A few weeks ago there was a report that the Mets were shopping Jose Reyes. I could sorta see trading him making sense if the Mets were really intent on blowing it all up and starting over, but most people met that report with skepticism.
Probably deserved skepticism, as Andy Martino reports today that Reyes is more likely than not to begin the 2011 season in the orange white and blue (and occasionally black). But Martino says that the team is openly discussing it in a “never say never” kind of way. “It’s not blasphemy,” he says, even if a trade is unlikely.
Last March Buster Olney took a lot of crap for his report about the Cardinals having “internal discussion” about an Albert Pujols-for-Ryan Howard trade. That was a bit nuts, but I think the issue people had with that was one of tone and the way ESPN subsequently hyped it, not that it was inaccurate reporting. Teams have these kinds of conversations all the time. It should actually make fans feel better that their front office is considering all possibilities, even the unlikely ones.
If I was a Mets fan, I’d want my team to be receptive and prepared in the event they got an offer for Reyes rather than have them predetermined not to trade him. Same goes for Pujols or any other star.
A brutal couple of updates on the night of Jose Fernandez’s death from Jeff Passan of Yahoo and from Andre Fernandez of the Miami Herald.
Passan reports on the leadup to the fateful boat trip. About how a friend of one of the other men killed on the boat had pleaded with him not to go out in the dark. Then there’s this:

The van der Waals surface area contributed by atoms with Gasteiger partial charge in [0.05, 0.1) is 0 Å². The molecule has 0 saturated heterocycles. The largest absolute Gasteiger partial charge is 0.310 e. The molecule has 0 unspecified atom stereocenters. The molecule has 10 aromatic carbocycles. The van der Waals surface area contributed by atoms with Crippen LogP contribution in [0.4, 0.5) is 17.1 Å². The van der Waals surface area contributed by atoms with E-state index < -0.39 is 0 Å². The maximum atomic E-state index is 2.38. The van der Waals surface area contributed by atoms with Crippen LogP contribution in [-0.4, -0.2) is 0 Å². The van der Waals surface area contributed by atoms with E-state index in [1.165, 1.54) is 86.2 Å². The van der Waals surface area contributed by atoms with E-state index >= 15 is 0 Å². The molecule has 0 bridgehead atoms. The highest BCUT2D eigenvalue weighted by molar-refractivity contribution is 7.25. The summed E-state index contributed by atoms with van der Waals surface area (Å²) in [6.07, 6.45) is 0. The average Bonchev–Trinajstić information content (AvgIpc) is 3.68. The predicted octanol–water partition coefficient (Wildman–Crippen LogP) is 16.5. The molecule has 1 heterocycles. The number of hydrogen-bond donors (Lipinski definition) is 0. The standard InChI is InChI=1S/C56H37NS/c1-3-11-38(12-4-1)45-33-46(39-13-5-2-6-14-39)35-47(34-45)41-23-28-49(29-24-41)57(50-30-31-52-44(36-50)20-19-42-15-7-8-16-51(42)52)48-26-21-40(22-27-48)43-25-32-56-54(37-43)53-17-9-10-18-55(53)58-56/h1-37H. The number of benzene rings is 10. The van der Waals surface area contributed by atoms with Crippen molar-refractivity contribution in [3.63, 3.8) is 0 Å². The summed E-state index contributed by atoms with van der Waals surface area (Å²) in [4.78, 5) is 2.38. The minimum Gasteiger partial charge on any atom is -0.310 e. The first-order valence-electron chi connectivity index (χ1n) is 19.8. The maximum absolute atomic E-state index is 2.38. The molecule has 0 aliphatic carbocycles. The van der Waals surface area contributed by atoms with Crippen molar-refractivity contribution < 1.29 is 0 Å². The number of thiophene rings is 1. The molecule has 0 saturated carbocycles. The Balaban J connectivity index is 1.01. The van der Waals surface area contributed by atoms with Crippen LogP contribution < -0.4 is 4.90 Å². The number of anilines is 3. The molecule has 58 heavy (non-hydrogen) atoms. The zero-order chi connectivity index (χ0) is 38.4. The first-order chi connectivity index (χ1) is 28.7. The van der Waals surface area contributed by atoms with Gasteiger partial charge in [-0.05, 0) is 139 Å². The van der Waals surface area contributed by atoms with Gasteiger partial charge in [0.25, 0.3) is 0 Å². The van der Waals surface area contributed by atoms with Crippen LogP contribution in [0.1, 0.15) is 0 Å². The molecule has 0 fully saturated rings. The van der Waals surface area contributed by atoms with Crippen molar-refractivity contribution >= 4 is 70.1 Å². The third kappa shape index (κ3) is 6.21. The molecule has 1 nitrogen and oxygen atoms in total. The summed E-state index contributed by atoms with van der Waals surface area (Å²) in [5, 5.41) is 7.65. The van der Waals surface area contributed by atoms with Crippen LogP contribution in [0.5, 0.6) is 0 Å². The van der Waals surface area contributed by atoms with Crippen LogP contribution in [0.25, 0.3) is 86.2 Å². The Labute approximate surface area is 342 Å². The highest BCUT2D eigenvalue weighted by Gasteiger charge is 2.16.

After Saturday’s game, Fernandez had asked a number of teammates to join him on the boat. One by one, they declined.
Marcell Ozuna was one of them. Andre Fernandez of the Miami Herald reports:
Following Monday’s game, Ozuna said he turned down an invitation from Fernandez after Saturday night’s game to go out with him and join him for a spin on his boat . . . “That night I told him, ‘Don’t go out,’” Ozuna said. “Everybody knew he was crazy about that boat and loved being out on the water. I told him I couldn’t go out that night because I had the kids and my wife waiting for me.
Losing a friend and teammate under such circumstances is brutal enough. Adding on survivor’s guilt would be close to impossible to bear.
David Ortiz has used Derek Jeter’s Player’s Tribune as his personal podium all year as he says goodbye to the Major Leagues. He continues that today, on the eve of his final series against the Yankees.
In it Ortiz talks about what playing the Yankees meant to him over the course of his career. About how the fan hate was real but something he embraced. About how the series back in the days of Jeter and Pettitte and Mariano and Mussina were “wars.” He also talks about how the Yankees were basically everything when he was growing up in the Dominican Republic. The only caps and shirts you saw were Yankees shirts and how they were about the only team you could see on TV there. As such, coming to Boston and then playing against the Yankees was a big, big deal.
Ortiz says “[s]ome players are born to be Yankees, you know what I’m saying? I was born to play against the Yankees.”
And he’ll get to do it only three more times.